Italy: one year of Giorgia Meloni


Giorgia Meloni and her post-fascist Fratelli d’Italia have been at the head of Italy’s government for a year. Domestically, her government’s abolition of the citizen’s income and its ultra-conservative family policy have fuelled debate. In foreign policy she has proved more moderate. The press takes stock.


La Repubblica (IT) /

Trying to score points with foreign policy

In particular on the home front, it’s not all sunshine for Meloni, La Repubblica sums up:

“Meloni has invested in foreign policy with an unprecedented number of international missions and unconditional support for Ukraine. A move, however, that has not brought concrete results on the most burning domestic issues. ... The high energy costs and inflation are weakening purchasing power, and the public debt is at a record high. ... The markets are wary, also because of the tax on the banks’ extra profits. ... Now the campaign for the European elections is about to begin, which doesn’t look set to bring anything good and is fuelling fears of instability.”

Tommaso Ciriaco
Emanuele Lauria
Corriere della Sera (IT) /

Zero to zero at half-time

Corriere della Sera compares Meloni’s first twelve months to a football match:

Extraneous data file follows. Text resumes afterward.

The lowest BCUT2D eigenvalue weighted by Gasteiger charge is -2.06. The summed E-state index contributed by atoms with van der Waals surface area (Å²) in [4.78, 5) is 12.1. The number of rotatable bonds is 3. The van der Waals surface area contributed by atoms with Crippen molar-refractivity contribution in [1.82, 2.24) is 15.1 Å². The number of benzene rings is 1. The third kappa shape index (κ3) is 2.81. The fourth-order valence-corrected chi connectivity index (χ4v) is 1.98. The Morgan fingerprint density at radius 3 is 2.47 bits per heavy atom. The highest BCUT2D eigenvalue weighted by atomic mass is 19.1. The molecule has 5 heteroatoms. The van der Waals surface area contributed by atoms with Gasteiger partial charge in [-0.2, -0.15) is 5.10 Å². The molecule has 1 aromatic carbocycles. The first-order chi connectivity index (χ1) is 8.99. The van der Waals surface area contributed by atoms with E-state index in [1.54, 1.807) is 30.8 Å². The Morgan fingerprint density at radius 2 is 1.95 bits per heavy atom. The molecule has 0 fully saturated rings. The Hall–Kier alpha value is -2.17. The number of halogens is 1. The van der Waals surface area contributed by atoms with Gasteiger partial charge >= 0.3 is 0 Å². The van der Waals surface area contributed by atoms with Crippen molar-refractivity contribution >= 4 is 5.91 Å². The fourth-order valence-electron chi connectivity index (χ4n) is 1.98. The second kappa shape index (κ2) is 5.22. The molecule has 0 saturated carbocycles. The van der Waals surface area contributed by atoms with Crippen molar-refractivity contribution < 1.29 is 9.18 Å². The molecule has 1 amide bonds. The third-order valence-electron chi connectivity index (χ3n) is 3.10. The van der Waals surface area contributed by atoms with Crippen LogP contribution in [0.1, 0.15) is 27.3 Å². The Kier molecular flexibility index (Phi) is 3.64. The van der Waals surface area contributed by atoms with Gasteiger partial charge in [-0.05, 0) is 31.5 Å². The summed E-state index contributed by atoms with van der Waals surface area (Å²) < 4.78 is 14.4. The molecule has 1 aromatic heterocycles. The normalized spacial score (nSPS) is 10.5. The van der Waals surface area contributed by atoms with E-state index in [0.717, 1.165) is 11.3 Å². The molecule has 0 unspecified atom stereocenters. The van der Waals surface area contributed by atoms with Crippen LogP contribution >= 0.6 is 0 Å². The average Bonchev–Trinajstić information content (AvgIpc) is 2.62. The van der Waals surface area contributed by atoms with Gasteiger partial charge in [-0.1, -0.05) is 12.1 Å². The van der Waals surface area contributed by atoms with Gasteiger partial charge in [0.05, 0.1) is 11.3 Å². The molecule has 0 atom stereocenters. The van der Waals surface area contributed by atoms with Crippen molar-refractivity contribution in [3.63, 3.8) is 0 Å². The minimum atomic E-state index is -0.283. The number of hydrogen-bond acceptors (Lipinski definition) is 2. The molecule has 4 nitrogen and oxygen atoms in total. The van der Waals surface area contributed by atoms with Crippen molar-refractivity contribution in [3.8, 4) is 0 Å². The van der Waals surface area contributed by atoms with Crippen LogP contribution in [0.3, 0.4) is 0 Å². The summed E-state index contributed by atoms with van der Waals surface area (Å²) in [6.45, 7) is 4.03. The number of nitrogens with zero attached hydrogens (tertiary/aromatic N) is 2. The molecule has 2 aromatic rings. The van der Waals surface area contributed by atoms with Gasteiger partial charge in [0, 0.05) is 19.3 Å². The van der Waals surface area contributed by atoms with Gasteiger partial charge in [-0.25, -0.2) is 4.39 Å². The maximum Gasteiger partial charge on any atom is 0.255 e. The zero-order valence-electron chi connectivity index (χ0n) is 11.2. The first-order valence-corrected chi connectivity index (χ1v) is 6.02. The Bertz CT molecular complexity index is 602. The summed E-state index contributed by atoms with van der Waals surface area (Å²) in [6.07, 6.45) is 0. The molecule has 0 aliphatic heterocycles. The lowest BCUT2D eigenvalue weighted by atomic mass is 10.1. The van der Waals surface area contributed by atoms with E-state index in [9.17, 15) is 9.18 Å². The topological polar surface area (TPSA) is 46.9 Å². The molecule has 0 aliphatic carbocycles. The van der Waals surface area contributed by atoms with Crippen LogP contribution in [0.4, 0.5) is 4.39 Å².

“Despite its lack of experience in many positions, on the whole the government has shown that it can play in the international arena. But now the second half begins and the audience is murmuring: ‘I was hoping for more’. It hasn’t scored any goals, although it promised to do so on migration as well as taxation. But with score at zero to zero and zero growth, the country is not moving forward. This is how Meloni is seen after the halfway point of her first twelve months in Italy and abroad. ... In the polls she is still going strong, thanks in part to the complete lack of an alternative. A golden situation for the government. ... But it won’t last indefinitely.”

Antonio Polito
Süddeutsche Zeitung (DE) /

Reorientation towards the centre if need be

Meloni’s second year in office is likely to be difficult, predicts Marc Beise, Italy correspondent for the Süddeutsche Zeitung:

“This is the year of the European elections, which take place in June 2024. Her goal, she keeps saying, is to unite the right. ... The Meloni clan needs allies. Until recently one might have said that the far-right in Hungary and Poland are her natural allies. However things are no longer that clear-cut. In Spain, which Meloni knows and likes, the far-right lost the election. True, she recently visited Viktor Orbán, an old friend. But it is also possible that, if necessary, she will orientate herself towards the centre, albeit reluctantly, seeking closer ties to the conservative party family from which she has so far been kept at a distance. Salvini already occupies the far right flank.”

Marc Beise